UK on Putin’s hit-list: US warns of ‘9/11-style’ attack on critical infrastructure

Putin threatening ‘high-risk cyber attacks’ says expert

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While Russia continues to unleash hell on Ukraine in its brutal military siege with troops, missiles and tanks, another type of attack poses major threats too. Already, Russian hackers have shown they can penetrate the cyber defences and cause chaos. The EU, UK, and the US announced Tuesday that Russia was behind a series of cyberattacks that crippled a satellite internet service, Viasat, just one hour before Russia invaded Ukraine on February 24.

Now, Jen Easterly, the director of the US’ Cybersecurity and Infrastructure Security Agency, has warned more attacks could follow if countries don’t face up to new realities.

She even likened Governments’ “failure to imagine” the changing nature of warfare in modern times to the 9/11 attack.

Ms Easterly told the annual CyberUK conference via videolink: “We did not grasp the magnitude of the threat that had grown for some considerable time.

“This was a failure of policing, a failure of management capability but above all, a failure of imagination.

“While history may not repeat itself, it surely does rhyme. We cannot afford to suffer another colossal failure of imagination.

“The stakes in the decade ahead could not be any higher – particularly, for those of us in technology and cyber security.”

Ms Easterly later added: “It’s not an exaggeration to assert the next 10 years truly determine whether the liberal world order post World War Two period will survive, or more optimistically, whether we, as like-minded democratic nations, will continue to thrive.”

Russia has already shown its cyber attacks are capable of creating devastating widespread impacts.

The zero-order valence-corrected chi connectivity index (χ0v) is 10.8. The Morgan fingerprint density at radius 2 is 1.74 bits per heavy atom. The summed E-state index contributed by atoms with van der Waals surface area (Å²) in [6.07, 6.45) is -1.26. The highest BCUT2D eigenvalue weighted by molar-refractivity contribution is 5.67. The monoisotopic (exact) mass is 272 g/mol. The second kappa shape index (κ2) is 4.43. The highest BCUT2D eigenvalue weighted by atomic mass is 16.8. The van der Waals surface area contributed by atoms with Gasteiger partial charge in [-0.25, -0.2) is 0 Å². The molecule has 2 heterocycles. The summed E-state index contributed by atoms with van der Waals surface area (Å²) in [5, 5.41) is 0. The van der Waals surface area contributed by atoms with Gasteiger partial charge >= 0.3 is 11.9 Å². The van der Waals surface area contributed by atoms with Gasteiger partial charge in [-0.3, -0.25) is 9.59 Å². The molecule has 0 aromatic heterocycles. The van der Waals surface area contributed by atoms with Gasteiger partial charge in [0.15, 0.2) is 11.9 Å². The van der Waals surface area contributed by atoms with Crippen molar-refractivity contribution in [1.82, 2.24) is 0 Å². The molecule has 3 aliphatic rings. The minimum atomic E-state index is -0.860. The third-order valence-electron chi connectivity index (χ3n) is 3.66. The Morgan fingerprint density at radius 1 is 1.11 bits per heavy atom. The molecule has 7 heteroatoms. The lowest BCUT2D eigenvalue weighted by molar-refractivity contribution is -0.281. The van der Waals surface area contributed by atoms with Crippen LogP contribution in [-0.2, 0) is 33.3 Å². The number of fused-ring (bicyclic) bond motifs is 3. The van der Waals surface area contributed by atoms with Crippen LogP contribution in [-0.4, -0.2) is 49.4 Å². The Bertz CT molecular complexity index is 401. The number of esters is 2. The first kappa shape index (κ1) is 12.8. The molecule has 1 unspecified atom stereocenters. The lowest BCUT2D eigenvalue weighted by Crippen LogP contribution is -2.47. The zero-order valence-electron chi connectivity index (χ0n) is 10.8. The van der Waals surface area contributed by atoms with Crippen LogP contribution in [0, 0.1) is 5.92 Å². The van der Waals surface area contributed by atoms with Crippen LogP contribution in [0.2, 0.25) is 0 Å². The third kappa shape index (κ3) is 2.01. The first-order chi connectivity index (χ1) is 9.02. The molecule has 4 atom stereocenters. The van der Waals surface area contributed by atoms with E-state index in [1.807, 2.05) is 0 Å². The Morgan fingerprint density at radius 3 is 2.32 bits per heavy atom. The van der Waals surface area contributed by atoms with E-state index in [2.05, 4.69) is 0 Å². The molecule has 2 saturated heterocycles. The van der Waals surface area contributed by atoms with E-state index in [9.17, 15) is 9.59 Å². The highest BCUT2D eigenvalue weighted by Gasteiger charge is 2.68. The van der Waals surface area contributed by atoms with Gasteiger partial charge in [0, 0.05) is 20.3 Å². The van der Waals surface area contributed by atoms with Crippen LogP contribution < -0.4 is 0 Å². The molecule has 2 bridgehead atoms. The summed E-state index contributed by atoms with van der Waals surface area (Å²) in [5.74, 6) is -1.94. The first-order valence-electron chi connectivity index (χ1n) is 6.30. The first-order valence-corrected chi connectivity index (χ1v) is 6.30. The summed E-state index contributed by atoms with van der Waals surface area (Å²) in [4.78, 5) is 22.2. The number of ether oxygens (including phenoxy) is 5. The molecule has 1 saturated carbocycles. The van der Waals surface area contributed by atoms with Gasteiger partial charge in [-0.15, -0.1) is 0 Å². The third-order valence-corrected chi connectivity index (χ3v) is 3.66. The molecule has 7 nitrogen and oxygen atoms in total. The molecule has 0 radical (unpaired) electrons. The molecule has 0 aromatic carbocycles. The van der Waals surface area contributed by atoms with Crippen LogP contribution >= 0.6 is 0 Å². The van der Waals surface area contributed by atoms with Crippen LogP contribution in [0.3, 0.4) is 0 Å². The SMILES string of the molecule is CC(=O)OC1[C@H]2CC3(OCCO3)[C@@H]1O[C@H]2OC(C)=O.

Viasat has said the result of the destructive incursion into their systems is that “tens of thousands of terminals have been damaged, made inoperable and cannot be repaired”.

While it is thought the main target of the Viasat cyberattack was the Ukrainian military, the action impacted both personal and commercial internet users all over Europe.

Wind farms in central Europe are also reported to have been affected by the attack.

Foreign secretary Liz Truss said: “This is clear and shocking evidence of a deliberate and malicious attack by Russia against Ukraine which had significant consequences on ordinary people and businesses in Ukraine and across Europe.”

But while some experts have sounded the alarm over the threat of cyber war, others have somewhat played down the dangers.

Jeremy Fleming, head of Britain’s signals intelligence agency GCHQ, said at the cyber conference on Tuesday: “Perhaps the concept of a ‘cyber war’ was overhyped.”

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But he did warn that the threats are still real and urged industry to remain vigilant.

Mr Fleming said: “There’s plenty of cyber about — we’ve seen what looks like some spillover of activity affecting other countries.

“And we’ve seen indications that Russia’s cyber operatives continue to look for targets in countries that oppose their actions.”

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